Michigan State advances past Harvard, but plays like an also-ran

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SPOKANE, Wash. -- This is how Michigan State almost gagged on a hairball the size of Flint.

Tom Izzo's bunch treated a 16-point second-half lead like it was counting calories. Oh, no more for me, please. I'm watching my weight.

The Spartans let a more determined Harvard come all the way back and more, taking 62-60 lead with 7:11 left in an East Region Round of 32 game.

It was disturbing how the Spartans backed off the accelerator: Standing around, being outhustled. Branden Dawson (20) had a career high in the first half. Apparently, he and the Spartans checked out mentally early to celebrate that fact. As good as Michigan State was in the first half, scoring 45 points with only one turnover, it was just as shaky in the second -- committing 10 turnovers.

Keith Appling. I'm being kind here: He didn't show up -- 22 minutes, two points, no field goals, four fouls. This from the Big Ten's No. 3 assist man.

As the lead melted away, an aggressive Harvard cheering section began to sing Columbus, Ohio's favorite song, "We don't give a damn about the whole state of Michigan ..."

Misplaced, maybe -- the song normally is aimed at Michigan -- but you get the point. Michigan State is going to the Sweet 16 again, but the Crimson won the Neosporin Award for being Crimson by the end. They led the game in floor burns.

Wake up call or harbinger for one of the tournament favorites? We'll have to rule out a choke after the Spartans secured an 80-73 win. But that's all it was - a result. Michigan State had the better, bigger, faster athletes and finally flexed enough in the end to take it home.

Sparty survived Smarty.

"We showed some people we had the heart of a champion," said Wesley Saunders, Harvard's leading scorer.

What this means for the immediate future of MSU hoops is a product of the wit and wisdom of Jim Valvano. Survive and advance.

Izzo will take these lessons to Madison Square Garden next week where the Spartans will play in the Sweet 16 against Sunday's Virginia-Memphis winner.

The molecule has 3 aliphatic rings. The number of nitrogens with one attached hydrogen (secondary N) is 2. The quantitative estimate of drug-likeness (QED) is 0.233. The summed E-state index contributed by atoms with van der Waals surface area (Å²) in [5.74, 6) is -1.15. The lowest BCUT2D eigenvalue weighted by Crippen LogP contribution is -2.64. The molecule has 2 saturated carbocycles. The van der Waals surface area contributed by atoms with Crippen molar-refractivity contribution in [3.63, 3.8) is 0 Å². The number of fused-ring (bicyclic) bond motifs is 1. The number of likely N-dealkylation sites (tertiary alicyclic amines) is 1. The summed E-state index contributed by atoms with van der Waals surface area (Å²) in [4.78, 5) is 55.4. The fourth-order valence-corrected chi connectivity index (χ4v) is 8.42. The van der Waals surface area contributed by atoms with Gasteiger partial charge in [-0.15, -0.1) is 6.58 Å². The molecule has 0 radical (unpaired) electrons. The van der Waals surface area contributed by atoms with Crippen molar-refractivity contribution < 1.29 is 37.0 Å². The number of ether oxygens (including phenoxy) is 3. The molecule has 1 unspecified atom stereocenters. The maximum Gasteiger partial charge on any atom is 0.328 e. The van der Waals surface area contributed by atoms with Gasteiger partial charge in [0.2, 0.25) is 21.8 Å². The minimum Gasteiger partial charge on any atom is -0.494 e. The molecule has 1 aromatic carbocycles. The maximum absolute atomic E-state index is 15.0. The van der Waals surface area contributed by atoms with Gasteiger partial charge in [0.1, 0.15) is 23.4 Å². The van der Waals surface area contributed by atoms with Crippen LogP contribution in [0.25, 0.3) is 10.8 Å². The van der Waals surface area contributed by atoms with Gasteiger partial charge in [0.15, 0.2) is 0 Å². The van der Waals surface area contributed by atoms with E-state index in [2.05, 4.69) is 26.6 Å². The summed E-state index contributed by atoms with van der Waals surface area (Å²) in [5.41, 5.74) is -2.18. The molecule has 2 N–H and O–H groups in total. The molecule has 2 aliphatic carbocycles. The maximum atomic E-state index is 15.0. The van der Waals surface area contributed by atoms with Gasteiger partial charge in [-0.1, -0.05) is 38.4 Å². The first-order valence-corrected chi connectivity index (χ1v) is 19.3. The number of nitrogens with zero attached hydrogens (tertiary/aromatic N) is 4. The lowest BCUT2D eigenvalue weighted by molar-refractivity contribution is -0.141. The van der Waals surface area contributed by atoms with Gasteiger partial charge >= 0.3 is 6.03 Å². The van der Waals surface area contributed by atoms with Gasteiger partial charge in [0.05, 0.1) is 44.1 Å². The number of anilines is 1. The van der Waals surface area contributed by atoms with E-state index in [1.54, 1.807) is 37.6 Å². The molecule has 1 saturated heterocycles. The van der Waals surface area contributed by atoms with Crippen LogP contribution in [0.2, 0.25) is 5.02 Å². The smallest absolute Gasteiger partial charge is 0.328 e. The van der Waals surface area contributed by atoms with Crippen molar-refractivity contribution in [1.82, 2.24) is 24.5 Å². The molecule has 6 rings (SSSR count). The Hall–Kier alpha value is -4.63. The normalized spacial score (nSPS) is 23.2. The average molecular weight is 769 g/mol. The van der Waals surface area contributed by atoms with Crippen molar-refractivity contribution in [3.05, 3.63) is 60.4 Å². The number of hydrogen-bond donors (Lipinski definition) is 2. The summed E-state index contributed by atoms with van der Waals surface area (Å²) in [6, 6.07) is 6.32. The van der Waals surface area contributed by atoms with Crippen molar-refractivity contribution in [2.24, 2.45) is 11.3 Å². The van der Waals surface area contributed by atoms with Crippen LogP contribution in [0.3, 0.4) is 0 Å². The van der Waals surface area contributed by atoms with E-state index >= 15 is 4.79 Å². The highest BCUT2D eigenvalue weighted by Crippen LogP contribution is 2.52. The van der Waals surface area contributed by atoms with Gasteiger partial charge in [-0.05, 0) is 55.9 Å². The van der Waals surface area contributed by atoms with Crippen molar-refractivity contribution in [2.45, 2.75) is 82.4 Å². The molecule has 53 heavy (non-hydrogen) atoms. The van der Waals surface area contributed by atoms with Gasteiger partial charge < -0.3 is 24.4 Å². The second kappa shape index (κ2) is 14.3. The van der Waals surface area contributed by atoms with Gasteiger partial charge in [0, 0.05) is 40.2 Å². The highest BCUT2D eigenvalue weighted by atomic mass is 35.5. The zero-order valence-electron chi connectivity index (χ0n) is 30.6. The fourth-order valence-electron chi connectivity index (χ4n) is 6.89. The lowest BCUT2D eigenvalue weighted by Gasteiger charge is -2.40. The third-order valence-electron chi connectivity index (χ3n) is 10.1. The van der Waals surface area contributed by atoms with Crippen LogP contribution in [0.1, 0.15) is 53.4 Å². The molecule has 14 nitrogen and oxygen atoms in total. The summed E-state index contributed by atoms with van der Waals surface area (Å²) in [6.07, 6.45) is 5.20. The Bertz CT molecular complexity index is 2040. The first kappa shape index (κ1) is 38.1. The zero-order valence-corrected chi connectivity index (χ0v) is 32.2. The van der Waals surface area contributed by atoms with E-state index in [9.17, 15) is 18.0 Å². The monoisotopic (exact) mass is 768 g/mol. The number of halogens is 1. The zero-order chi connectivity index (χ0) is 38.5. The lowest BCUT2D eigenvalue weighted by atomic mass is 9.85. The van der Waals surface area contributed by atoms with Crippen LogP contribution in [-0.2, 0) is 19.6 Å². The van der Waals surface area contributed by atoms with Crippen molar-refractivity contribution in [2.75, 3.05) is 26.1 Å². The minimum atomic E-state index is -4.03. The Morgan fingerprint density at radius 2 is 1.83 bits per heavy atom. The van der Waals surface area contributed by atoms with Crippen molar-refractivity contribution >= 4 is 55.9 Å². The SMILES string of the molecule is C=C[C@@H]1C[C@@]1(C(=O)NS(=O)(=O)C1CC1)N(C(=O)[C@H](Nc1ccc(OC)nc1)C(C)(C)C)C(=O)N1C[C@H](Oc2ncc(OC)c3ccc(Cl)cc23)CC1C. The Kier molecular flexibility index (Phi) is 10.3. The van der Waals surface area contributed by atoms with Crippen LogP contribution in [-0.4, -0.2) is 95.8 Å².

You would like to think Michigan State won't be distracted again like this. It's human nature to see "Harvard" on a jersey and let down if you're a Big Ten battleship.

"We dug ourselves a hole tonight," Dawson said. "We got comfortable with our lead."

The No. 4 seed is a fair reflection of an injury-laden February but nowhere near an indicator of the potential of the current full roster.

"If it was broke," Izzo said, reacting to Dawson going down during the game. "I'd say, 'You're still playing.' I'm sick of these injuries."

When you win, you can celebrate a Dawson. The guard once called the most entertaining player in the Big Ten ended with 26 and nine rebounds. Combined with Adreian Payne (41 in the opener against Delaware), the Spartans had two players go for career highs this week.

But with the season on the brink Saturday, Izzo had to try everything he could. Call timeouts. Go small. Point to both temples, the international signal for "Think!"

There's every reason, of course, to believe the Spartans could blow through the bracket after this. Every national champion seems to have a story like this to tell - how it was all almost lost in an instant.

Izzo was philosophical. This is his 12th Sweet 16 in 17 seasons, sixth in the last seven years. Yawn?

"I never keep track," he said. "Those kind of things are for retirement and I don't plan on doing that right now, or in the near future."

Not with this team paying full attention.

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